The Lord Mayor travels in the 252-year-old golden State Coach, and watches an RAF flypast before setting off.   The parade begins at the Guildhall and includes stops at St. Paul's, where the Lord Mayor will receive a blessing, the Royal Courts of Justice, where he takes an Oath of Allegiance to the Queen, and Mansion House, his official residence.   All sorts of events accompany the parade, which is three miles long.   There are decorated floats, races, military bands, marching by, among others, the Honourable Artillery Company and The Royal Fusiliers, who have the privilege of marching through the City of London.   The Great Twelve Livery Companies—the Mercers, Grocers, Drapers, Fishmongers, Goldsmiths, Merchant Taylors, Skinners, Haberdashers, Salters, Ironmongers, Vintners and Clothworkers—participate as of right; other Livery Companies participate by invitation, though the Lord Mayor's own company is always among these, as are representatives of the charities he supports.     In fact there are 63 participating organisations - made up of 122 vehicles, 149 horses and 23 bands, and in the evening a magnificent firework display.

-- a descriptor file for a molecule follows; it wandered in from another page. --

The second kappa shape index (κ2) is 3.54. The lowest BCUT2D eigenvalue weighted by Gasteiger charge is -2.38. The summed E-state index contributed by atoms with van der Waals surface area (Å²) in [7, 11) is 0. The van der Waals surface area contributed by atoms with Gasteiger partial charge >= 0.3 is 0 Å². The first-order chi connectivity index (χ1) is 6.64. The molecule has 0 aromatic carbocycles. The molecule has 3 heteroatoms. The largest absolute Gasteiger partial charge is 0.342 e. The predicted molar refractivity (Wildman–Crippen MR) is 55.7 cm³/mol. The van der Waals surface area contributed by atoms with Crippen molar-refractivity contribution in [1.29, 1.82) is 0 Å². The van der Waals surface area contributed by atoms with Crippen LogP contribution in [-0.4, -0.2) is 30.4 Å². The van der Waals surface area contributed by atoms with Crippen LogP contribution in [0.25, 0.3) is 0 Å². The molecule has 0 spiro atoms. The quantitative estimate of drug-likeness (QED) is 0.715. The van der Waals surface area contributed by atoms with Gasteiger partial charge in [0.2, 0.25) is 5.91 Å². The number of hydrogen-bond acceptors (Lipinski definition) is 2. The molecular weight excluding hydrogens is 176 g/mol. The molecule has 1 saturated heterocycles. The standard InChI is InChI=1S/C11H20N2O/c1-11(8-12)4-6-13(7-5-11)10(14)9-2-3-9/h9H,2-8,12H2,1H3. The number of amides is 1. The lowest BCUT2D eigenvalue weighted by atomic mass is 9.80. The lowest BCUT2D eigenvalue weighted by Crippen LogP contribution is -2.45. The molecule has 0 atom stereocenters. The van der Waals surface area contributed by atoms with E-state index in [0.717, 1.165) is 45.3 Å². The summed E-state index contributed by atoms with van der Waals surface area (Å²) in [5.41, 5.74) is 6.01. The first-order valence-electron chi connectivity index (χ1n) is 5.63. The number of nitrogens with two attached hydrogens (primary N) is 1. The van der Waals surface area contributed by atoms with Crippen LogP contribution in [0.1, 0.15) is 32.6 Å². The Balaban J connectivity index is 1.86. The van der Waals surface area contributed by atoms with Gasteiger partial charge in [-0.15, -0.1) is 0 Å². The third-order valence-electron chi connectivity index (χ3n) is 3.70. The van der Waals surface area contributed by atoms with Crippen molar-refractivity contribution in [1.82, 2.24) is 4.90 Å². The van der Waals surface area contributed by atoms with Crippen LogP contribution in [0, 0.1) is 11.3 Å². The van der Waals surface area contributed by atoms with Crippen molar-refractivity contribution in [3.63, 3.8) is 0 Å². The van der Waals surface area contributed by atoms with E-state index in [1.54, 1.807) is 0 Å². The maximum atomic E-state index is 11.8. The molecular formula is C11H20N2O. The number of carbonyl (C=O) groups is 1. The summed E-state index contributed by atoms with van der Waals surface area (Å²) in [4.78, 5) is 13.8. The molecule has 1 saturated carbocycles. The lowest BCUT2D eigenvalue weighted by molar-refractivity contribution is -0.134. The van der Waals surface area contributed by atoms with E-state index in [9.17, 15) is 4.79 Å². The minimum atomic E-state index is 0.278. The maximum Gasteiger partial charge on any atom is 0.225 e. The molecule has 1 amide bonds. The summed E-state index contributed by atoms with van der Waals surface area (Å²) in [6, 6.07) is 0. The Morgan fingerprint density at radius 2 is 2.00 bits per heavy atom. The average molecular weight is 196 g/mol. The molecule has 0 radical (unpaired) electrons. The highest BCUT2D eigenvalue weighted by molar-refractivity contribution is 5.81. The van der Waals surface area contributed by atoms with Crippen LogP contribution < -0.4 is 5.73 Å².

Thursday, 12 November 2009



by Thomas Hood (1799 - 1845)

No sun, no moon!
No morn, no noon!
No dawn, no dusk, no proper time of day,
No sky, no earthly view,
No distance looking blue,

No road, no street,
No "t'other side the way",
No end to any Row,
No indications where the Crescents go,

No top to any steeple,
No recognitions of familiar people,
No courtesies for showing 'em,
No knowing 'em!

No mail, no post,
No news from any foreign coast,